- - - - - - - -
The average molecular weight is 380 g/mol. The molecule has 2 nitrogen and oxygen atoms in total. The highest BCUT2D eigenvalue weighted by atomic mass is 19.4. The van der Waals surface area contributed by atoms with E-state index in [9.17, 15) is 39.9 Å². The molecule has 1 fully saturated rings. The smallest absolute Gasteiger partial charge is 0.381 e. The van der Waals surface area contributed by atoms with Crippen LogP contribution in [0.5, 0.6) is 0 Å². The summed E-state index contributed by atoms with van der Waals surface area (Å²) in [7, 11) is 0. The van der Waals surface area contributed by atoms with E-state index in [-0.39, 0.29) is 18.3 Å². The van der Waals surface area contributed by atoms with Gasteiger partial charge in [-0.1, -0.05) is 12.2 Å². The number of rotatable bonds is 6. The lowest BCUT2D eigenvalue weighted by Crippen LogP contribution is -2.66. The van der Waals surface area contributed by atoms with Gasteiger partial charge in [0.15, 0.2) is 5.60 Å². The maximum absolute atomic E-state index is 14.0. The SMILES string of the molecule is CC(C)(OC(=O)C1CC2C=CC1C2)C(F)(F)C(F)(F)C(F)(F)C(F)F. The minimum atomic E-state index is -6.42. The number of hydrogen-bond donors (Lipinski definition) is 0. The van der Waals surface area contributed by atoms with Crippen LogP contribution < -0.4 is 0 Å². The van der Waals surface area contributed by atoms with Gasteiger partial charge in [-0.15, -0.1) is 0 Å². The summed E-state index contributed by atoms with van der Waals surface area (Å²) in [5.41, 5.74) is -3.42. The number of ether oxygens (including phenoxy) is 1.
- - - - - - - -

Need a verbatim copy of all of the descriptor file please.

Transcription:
The average molecular weight is 380 g/mol. The molecule has 2 nitrogen and oxygen atoms in total. The highest BCUT2D eigenvalue weighted by atomic mass is 19.4. The van der Waals surface area contributed by atoms with E-state index in [9.17, 15) is 39.9 Å². The molecule has 1 fully saturated rings. The smallest absolute Gasteiger partial charge is 0.381 e. The van der Waals surface area contributed by atoms with Crippen LogP contribution in [0.5, 0.6) is 0 Å². The summed E-state index contributed by atoms with van der Waals surface area (Å²) in [7, 11) is 0. The van der Waals surface area contributed by atoms with E-state index in [-0.39, 0.29) is 18.3 Å². The van der Waals surface area contributed by atoms with Gasteiger partial charge in [-0.1, -0.05) is 12.2 Å². The number of rotatable bonds is 6. The lowest BCUT2D eigenvalue weighted by Crippen LogP contribution is -2.66. The van der Waals surface area contributed by atoms with Gasteiger partial charge in [0.15, 0.2) is 5.60 Å². The maximum absolute atomic E-state index is 14.0. The SMILES string of the molecule is CC(C)(OC(=O)C1CC2C=CC1C2)C(F)(F)C(F)(F)C(F)(F)C(F)F. The minimum atomic E-state index is -6.42. The number of hydrogen-bond donors (Lipinski definition) is 0. The van der Waals surface area contributed by atoms with Crippen LogP contribution < -0.4 is 0 Å². The van der Waals surface area contributed by atoms with Gasteiger partial charge in [-0.15, -0.1) is 0 Å². The summed E-state index contributed by atoms with van der Waals surface area (Å²) in [5.41, 5.74) is -3.42. The number of ether oxygens (including phenoxy) is 1.